Monday July 27th 2020
There are very few things in this world that can that can make for better stories around a campfire than a black tank story, whether it happened to you or something you watched happen.
My first experience with a black tank happened many years ago, and still to this day makes me smile just thinking about it. I would guess that I was just a teenager at the time so it’s more than fifty years ago, most likely the last family vacation that I was on with my whole family. Mom, dad and four kids, in northern Ontario, on our way back from a vacation in the western provinces, a Ford galaxy and an eighteen foot Glendale travel trailer, at a roadside rest stop somewhere along the Transcanada highway in northern Ontario. Growing up on a dairy farm in southern Ontario, vacations were always a rushed event, as away from the farm time was limited, because we had to rely on someone else to milk the herd twice a day, and it was always between crop harvest, usually just after hay and before oats, so mid July.
My dad George always wanted to cover as many miles as possible each day so early starts, late stops, and a lunch break, usually at a roadside rest stop, they used to be more plentiful, usually two or three picnic tables and some vault toilets. The total back story eludes me but, we were having trouble finding a place to dump our tanks, and with six people, it was an every couple of day requirement. But back in the sixties there was not the structure in place or the information as to facilities available, so this particular day as we were having lunch at a picnic area mom and dad were discussing the need to locate a spot to dump before we stopped for the night. And the discussions continued about our route, and the best spot to stop for the evening, we were overtaken by that unmistakable aroma of sewage … as we were finishing lunch my youngest brother took it upon himself to dump the tank right where we were sitting! To say there was scrambling would be an understatement, first there was shoveling, digging and covering, a quick clean up after lunch and a quick departure, and onto a new spot far far away. The innocence of children, there was a problem, he found a solution, it was just that easy … and after the initial shock and panic, we laughed about the situation as we rolled down the road.
There is a fellow that runs a business that is called the “RV proctologist” now this man has many stories, but my favourite was of a younger couple whom had purchased a big new motor coach, and with any good salesman he up sold this couple a case of single used black tank treatments. So they were told to add the whole bottle every time they dumped their black tank, but after time they found they were having issues with some sort of blockage in their black tank, so they called the RV proctologist and on his discovery he found nearly two dozen plastic bottles of RV black tank conditioner, still sealed full of the conditioner. The couple just dropped one or two into the black tank each time, instead of dumping the contents only … but the salesman said “put the whole bottle in”.
Then there was the story of a friend being in line at the dump station, which is not uncommon on a Sunday afternoon campground empties. They were behind one of those rental units, you know the ones “Discover the USA by RV” and sat in amazement as the fellow pulled up to the dump station and just pulled the lever, no hose, just a stream of sewage circling the drain, the poor guy didn’t know the sewer hose was in the bumper. Imagine our friends horror being next in line, but to his credit he did explain to the fellow where things were to avoid the reoccurrence, but the fellow was about two weeks into a month long trip. Yikes!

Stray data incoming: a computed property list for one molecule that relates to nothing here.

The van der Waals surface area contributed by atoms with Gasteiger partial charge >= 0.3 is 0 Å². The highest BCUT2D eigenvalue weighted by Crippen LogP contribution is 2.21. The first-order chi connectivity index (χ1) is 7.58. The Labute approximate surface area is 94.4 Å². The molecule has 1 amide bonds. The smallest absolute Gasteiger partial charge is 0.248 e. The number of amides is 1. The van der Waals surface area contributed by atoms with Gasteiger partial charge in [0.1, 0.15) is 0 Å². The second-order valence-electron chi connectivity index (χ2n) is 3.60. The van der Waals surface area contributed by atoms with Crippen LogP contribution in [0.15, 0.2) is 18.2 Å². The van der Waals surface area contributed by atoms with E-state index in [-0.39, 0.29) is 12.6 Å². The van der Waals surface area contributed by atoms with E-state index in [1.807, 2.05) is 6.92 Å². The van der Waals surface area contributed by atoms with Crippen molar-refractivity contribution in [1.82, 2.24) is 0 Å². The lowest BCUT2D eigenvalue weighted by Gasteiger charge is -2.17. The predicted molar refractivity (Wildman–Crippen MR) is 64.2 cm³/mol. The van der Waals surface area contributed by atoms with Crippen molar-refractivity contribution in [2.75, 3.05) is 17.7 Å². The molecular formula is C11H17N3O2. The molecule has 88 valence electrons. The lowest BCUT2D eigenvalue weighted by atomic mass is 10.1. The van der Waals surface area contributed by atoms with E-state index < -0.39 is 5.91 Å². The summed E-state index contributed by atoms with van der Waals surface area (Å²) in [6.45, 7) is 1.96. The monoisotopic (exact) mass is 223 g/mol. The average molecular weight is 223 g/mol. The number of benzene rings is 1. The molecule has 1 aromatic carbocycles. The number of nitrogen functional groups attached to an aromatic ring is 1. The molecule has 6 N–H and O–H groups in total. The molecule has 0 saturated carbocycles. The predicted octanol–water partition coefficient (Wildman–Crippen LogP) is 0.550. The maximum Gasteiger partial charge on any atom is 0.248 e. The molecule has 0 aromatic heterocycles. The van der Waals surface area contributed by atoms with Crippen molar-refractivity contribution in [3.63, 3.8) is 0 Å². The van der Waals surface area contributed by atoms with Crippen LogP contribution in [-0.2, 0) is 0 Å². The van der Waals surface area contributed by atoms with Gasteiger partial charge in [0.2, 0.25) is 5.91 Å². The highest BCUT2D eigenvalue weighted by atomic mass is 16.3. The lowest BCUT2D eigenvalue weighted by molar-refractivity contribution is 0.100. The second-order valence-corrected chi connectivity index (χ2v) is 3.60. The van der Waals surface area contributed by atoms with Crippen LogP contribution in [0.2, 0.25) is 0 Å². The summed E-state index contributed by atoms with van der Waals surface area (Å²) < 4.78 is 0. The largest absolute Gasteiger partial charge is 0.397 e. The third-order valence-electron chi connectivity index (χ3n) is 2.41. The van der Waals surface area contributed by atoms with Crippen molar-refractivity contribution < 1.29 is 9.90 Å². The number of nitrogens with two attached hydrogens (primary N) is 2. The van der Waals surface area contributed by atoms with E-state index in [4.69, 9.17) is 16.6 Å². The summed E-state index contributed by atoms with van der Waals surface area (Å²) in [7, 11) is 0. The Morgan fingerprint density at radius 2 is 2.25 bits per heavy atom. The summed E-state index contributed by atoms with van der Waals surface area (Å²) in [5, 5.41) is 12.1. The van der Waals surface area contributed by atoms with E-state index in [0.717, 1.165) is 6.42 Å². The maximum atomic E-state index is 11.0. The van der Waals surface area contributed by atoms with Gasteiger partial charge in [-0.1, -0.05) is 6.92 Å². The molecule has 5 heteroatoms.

I actually sat in the drivers seat and watched a fellow campers hose come apart at his feet as he was dumping his tanks at a campground in Arizona. Again a brand new trailer, the salesman sold him every thing he needed, but didn’t take the time to explain everything properly, which is very common, starting off camping your very first time comes with a serious learning curve, and without a little guidance and assistance can scare newbies for life.
Just ask anyone who has dumped a black tank more than a couple of times, and you will here of issues either leakage, or a hose issue, or just a general fear of the “Black Tank” everyone has experienced it at one time or another … just saying.
Here are a few tips you should know about your black tank.
- Your black tank is going to stink! At times, just accept it.
- Some tank activater or an enzyme will help.
- The vent on the roof must be checked for blockage, insects love to nest there.
- A 30 gal (110 litre) tank should hold a family of four 7 days.
- Never leave your black tank valve open (you will discover something called pyramiding) not something you want to discover!
- Don’t go cheap on your sewer hose (your worth the extra few bucks)
- Limit the toilet paper and only use paper that shreds (see my toilet paper blog)
- Your tank gauge will never read correctly, just accept it and move on!
- Invest in clear plastic sewer hose connectors, while a window into a world you didn’t want to see, but it’s nice to know when your tank is empty.